Dr. Christine E. Kiesinger of CEK Communication: “Gratitude and Mindset”

Gratitude and Mindset. Remember: the mind cannot hold thoughts of panic, suffering, anger, fear, frustration, negativity, and gratitude at the same time! If you remember anything, remember this! If you doubt me, try to be angry and grateful at the same time. That said, practicing moments of gratitude at least 3–5 times per day can […]

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Gratitude and Mindset. Remember: the mind cannot hold thoughts of panic, suffering, anger, fear, frustration, negativity, and gratitude at the same time! If you remember anything, remember this! If you doubt me, try to be angry and grateful at the same time. That said, practicing moments of gratitude at least 3–5 times per day can have a powerful impact on your mindset over time.


As we all know, times are tough right now. In addition to the acute medical crisis caused by the Pandemic, in our post COVID world, we are also experiencing what some have called a “mental health pandemic”. What can each of us do to get out of this “Pandemic Induced Mental and Emotional Funk”?

One tool that each of us has access to is the simple power of daily gratitude. As a part of our series about the “How Each Of Us Can Leverage The Power Of Gratitude To Improve Our Overall Mental Wellness” I had the pleasure of interviewing Dr. Christine E. Kiesinger.

Dr. Kiesinger is founder of CEK Communication and regularly creates and facilitates professional development courses in the areas of leadership, communication, team dynamics, workplace cultures that thrive, relational health, conflict resolution, stress, and mindfulness. Christine is a published author, retreat leader, guest blogger, interviewer, and life coach. She most recently co-authored the book, “Narrating Midlife: Crisis, Transition, Transformation.” Her current labor of love is a new book project that highlights emotional and relational vitality.


Thank you so much for doing this with us! Before we dive into our discussion, our readers would love to “get to know you” a bit better. Can you share with us the backstory about you and about what brought you to your specific career path?

I spent the majority of my career in academia as a university professor in the area of Communication Studies. I derived much fulfillment from my time in the classroom and in academic scholarship. However, over the course of the last ten years or so, I began creating corporate trainings in the areas of leadership, emotional intelligence, and conscious communication. I noticed that this content was highly embraced by leaders and executive teams who wanted to lead and manage in exemplary ways. I left academia to focus more exclusively on sharing my work within corporate environments where communication and relationship training is deeply needed.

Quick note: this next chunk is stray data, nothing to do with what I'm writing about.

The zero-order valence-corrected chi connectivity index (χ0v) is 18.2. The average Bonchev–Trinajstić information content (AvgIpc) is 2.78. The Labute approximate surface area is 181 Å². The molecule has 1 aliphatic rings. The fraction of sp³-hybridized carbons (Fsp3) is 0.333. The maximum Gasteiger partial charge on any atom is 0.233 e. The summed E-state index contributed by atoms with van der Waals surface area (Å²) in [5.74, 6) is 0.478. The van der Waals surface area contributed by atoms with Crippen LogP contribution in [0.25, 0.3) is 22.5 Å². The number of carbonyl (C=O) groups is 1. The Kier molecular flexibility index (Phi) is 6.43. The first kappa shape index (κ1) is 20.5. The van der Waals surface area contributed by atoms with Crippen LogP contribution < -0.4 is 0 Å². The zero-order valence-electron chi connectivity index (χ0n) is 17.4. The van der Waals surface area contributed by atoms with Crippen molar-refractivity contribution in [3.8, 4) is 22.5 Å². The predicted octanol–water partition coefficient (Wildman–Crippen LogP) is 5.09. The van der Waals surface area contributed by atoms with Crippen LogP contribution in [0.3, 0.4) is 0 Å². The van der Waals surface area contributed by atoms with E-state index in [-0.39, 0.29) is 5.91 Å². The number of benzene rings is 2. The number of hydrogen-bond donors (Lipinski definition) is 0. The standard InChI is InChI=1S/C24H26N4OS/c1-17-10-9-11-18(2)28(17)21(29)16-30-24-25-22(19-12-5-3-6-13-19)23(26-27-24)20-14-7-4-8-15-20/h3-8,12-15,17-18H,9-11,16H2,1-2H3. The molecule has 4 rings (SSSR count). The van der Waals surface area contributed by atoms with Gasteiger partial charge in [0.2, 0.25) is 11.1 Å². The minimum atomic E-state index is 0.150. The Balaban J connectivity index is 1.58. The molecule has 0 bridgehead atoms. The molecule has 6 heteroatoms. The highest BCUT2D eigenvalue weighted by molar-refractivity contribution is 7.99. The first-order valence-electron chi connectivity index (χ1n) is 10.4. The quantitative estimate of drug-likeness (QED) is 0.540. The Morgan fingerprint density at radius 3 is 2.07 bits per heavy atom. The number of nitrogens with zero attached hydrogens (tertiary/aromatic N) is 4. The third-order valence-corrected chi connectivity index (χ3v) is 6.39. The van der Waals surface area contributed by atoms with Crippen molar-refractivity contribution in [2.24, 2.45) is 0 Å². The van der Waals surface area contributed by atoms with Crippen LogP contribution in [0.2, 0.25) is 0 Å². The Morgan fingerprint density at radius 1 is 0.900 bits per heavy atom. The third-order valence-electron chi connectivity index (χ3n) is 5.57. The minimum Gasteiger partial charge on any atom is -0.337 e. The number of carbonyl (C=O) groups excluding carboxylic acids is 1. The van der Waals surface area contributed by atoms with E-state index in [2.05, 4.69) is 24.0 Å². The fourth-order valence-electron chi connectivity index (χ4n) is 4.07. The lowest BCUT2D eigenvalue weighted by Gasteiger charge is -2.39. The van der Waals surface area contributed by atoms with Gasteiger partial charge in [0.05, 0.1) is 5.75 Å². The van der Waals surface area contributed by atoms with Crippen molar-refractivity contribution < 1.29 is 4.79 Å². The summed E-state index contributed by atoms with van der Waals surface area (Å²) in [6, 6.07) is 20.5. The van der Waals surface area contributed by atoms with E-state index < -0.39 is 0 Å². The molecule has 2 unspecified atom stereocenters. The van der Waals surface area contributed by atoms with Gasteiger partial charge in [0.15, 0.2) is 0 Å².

Concurrent to my work in academia, I have been a yoga, mindfulness meditation, and wellness educator. These practices have a made a big difference in my life and I love guiding people toward more peaceful lives. That said, I have been able to root much of my corporate work in mindfulness which grants me opportunities to create trainings that are quite innovative. It’s been incredibly fulfilling for me to combine my academic expertise with my expertise in the area of integrative well-being. I am grateful to do work that is firmly rooted in ideas and practices about which I am passionate.

Can you share the most interesting story that happened to you since you started your career?

There are so many interesting stories to share and I am blessed to “live out” incredible storylines in this lifetime. Here is a favorite:

After leaving academia and devoting myself fully to creating and facilitating corporate trainings, I was asked to develop a program in social and emotional intelligence for a school district. This training was offered to students grades 6–12. I found the sixth graders magical, insightful, and in the end — some of my greatest teachers.

I will never forget the moment when, at the end of one of our sessions, I asked the kids to name something that they were going to take with them from the training and into their lives. One student, who was somewhat shy and quiet, raised his hand. In response to my question he said the following about the “emotional intelligence iceberg” model that I shared with them:

“When you taught us about the iceberg, you told us that what most people see is just the tip of the iceberg and that what really matters is all that is underneath. I started thinking that when people see me — they see my grades. They see my achievements and awards. They don’t really see what is underneath.

What I am going to remember about today’s session is that I am more than my grades and awards. And when I look at other people, I am going to remember that they are much more than what I see.”

This — from the mouth of a young sixth grader! Although I had many more lessons to offer these students — I felt that if I never returned, they would have learned all they really needed to know.

We are all more than what we “see.”